Fresh meat and produce make up a good portion of my food budget. Although I try to build my menu around the sale ads, there are inevitably going to be a few non-sale items that I want to purchase. In these cases, you may be able to find deals in the frozen foods section to substitute for fresh foods. As with nonperishable foods, I keep a reasonable stockpile of frozen vegetables and fruits that come in handy a couple of times a week.
7. Keep 3 ICOE Meals in Your Freezer
I’m sticking with frozen foods for my seventh money-saving tip. In addition to the frozen vegetables and fruits, I stock my freezer with a few ICOE (In Case of Emergency) meals. How does this save money on groceries? I reach for these meals when there’s a gap in my meal prepping and I just don’t feel like cooking. These ICOE meals keep me from getting takeout, which is typically more expensive and unhealthy. The key to the ICOE meals is to buy things that you like, not love. Here’s why: If your favorite brand of frozen pizza is your ICOE meal, you might be tempted to eat it right away. Instead, purchase ICOE meals that are similar to what you would cook on a normal weeknight.
8. Check Ibotta and Fetch Rewards for Offers
I’ve earned more than $4,000 cash back over the last several years by uploading my grocery receipts to Ibotta and Fetch Rewards. These are separate apps, but you can use them together for the same grocery receipt. After I’m done building my grocery list around the sale ads, I open up these apps and review their offers. Many times, there will be an offer for something that’s already on my list. After I select the offers that appeal to me, I mark “Ibotta” and “Fetch” next to the items on my grocery list as a reminder. While in the store, I open up the apps to double-check that the item on my list is eligible. Both apps are great, but you’ll earn more with Ibotta than Fetch Rewards. There are typically welcome bonuses for new users. Here’s how to get started!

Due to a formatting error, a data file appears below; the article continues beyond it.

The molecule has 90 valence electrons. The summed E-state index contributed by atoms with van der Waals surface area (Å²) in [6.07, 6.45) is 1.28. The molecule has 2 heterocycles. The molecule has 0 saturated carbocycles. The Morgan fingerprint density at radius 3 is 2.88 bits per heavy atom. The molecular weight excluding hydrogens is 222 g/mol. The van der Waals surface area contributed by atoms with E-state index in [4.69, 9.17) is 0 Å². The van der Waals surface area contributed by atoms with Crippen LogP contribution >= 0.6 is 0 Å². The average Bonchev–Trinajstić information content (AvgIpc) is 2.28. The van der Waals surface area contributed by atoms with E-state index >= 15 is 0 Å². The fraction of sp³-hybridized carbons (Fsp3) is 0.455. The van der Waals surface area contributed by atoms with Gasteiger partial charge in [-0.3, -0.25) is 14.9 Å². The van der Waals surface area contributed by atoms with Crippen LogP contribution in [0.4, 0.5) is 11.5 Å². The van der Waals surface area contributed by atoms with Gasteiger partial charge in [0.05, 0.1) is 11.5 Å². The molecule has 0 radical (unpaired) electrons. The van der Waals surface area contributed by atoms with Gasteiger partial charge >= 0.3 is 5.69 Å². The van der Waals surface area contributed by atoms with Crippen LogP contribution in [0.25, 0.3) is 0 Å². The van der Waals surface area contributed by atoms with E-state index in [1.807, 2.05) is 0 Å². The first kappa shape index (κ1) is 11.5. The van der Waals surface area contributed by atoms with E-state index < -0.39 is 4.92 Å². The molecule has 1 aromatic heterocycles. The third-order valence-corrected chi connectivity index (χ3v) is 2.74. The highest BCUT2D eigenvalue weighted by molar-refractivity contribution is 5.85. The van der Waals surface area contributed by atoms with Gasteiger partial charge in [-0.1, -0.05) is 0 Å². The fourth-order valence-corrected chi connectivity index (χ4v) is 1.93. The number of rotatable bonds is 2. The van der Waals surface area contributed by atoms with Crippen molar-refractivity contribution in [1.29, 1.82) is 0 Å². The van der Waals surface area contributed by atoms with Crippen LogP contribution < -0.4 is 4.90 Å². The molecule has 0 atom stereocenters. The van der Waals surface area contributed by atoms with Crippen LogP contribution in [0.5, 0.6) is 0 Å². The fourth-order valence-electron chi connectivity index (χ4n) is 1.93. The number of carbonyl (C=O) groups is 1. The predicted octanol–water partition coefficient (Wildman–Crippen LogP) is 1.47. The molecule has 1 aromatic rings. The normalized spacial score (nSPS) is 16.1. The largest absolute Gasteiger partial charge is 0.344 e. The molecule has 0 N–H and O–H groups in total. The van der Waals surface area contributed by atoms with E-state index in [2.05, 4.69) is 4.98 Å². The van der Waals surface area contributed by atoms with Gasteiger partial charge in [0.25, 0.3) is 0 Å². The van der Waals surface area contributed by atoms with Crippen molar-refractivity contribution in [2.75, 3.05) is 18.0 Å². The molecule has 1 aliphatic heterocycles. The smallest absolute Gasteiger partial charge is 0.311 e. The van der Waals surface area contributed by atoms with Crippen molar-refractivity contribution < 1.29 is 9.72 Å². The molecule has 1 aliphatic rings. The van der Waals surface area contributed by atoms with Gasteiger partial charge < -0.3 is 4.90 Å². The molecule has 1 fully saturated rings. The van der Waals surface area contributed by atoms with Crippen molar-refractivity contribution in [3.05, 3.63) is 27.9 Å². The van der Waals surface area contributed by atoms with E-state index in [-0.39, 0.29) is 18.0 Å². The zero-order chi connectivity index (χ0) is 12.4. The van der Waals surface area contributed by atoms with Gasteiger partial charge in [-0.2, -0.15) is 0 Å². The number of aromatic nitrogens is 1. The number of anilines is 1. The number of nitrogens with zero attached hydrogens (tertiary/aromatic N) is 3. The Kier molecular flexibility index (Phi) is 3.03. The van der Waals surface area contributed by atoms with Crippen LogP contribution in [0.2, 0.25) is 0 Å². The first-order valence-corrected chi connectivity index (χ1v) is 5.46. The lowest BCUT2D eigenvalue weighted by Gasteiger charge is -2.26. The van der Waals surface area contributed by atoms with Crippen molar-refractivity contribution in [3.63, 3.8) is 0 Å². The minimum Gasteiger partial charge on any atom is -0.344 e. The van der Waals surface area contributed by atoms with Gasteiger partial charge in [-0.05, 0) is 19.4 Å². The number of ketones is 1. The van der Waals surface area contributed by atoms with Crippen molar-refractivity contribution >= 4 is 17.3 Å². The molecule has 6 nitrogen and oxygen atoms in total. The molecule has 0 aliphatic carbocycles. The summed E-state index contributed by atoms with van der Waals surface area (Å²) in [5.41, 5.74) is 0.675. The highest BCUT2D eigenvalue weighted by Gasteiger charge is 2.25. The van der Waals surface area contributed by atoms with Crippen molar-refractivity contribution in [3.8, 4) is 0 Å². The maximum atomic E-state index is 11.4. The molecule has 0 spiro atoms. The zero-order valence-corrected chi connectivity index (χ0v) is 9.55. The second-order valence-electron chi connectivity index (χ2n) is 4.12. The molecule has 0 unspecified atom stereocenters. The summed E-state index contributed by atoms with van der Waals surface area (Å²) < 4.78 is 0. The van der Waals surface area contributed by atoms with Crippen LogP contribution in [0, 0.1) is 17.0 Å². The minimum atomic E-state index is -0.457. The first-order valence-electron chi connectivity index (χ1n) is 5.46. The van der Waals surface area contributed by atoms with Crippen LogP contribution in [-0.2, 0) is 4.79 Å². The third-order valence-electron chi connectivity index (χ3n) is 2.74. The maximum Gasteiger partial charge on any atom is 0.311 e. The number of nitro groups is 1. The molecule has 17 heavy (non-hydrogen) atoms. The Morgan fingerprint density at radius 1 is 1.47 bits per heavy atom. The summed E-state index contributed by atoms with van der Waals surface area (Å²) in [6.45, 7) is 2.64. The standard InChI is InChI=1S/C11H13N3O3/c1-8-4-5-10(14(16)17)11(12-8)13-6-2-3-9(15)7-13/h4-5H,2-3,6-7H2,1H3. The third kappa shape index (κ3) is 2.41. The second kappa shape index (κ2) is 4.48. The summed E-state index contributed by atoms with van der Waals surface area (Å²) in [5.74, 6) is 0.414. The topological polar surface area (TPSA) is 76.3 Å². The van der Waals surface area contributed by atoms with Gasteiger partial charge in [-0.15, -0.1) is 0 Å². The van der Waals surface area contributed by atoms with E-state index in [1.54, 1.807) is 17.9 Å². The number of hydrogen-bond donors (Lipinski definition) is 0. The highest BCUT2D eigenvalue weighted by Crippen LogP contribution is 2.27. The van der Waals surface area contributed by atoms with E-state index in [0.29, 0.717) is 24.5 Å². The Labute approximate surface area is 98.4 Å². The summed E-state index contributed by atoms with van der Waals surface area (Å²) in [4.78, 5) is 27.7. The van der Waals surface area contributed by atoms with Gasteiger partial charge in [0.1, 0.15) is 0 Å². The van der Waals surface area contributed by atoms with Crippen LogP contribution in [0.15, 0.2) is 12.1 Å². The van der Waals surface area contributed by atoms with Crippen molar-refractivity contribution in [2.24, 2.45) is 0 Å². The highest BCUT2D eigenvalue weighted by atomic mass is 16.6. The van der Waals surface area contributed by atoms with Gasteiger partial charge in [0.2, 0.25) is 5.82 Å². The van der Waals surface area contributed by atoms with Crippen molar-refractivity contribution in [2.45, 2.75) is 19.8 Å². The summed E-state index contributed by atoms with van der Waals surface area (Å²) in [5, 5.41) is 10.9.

9. Stick to Your Shopping List at the Store
If you’ve done all of the prep work that I’ve outlined so far, don’t let it go to waste at the store. Stick to a written or digital shopping list as much as possible. To avoid the temptation of impulse buys, eat something before you head to the grocery store. I firmly believe that shopping on an empty stomach leads to a higher bill. For those who really struggle with this, consider grocery pickup or delivery. Many stores are offering those services. The only downside is that there may be an extra fee involved.
10. Pay With a Rewards Credit Card to Earn Cash Back
My final tip to save money on groceries is to pay with a rewards credit card at checkout. My card of choice is Blue Cash Preferred Card from American Express, which awards 6% back at U.S. supermarkets. When I researched the best credit cards for groceries, this was the clear winner. However, you may already have a good alternative in your wallet. Chase Freedom and Discover it typically offer 5% back at grocery stores for at least three months out of the year. Of course, paying for groceries with a credit card is only an effective strategy if you don’t carry a balance. For those who are in credit card debt, pay cash instead. You may find that ditching plastic altogether is a more effective way to lower your grocery bill.
If you follow these strategies, you may be able to cut your grocery bill by as much as half. But don’t feel like you have to follow all 10 strategies to be successful. These are the tips that work for me. You can pick and choose the ones that you want to apply to your life and still free up money in your budget.
Have you been able to cut your grocery bill? Share your money-saving tips in the comments below!
More Content From MichaelSaves.com:
- Fetch Reward Review: How I Earned $1,000 in Gift Cards
- Ibotta Cheat Sheet: How I Earned $3,500 Cash Back
- Best Credit Cards to Use With Ibotta and Fetch Rewards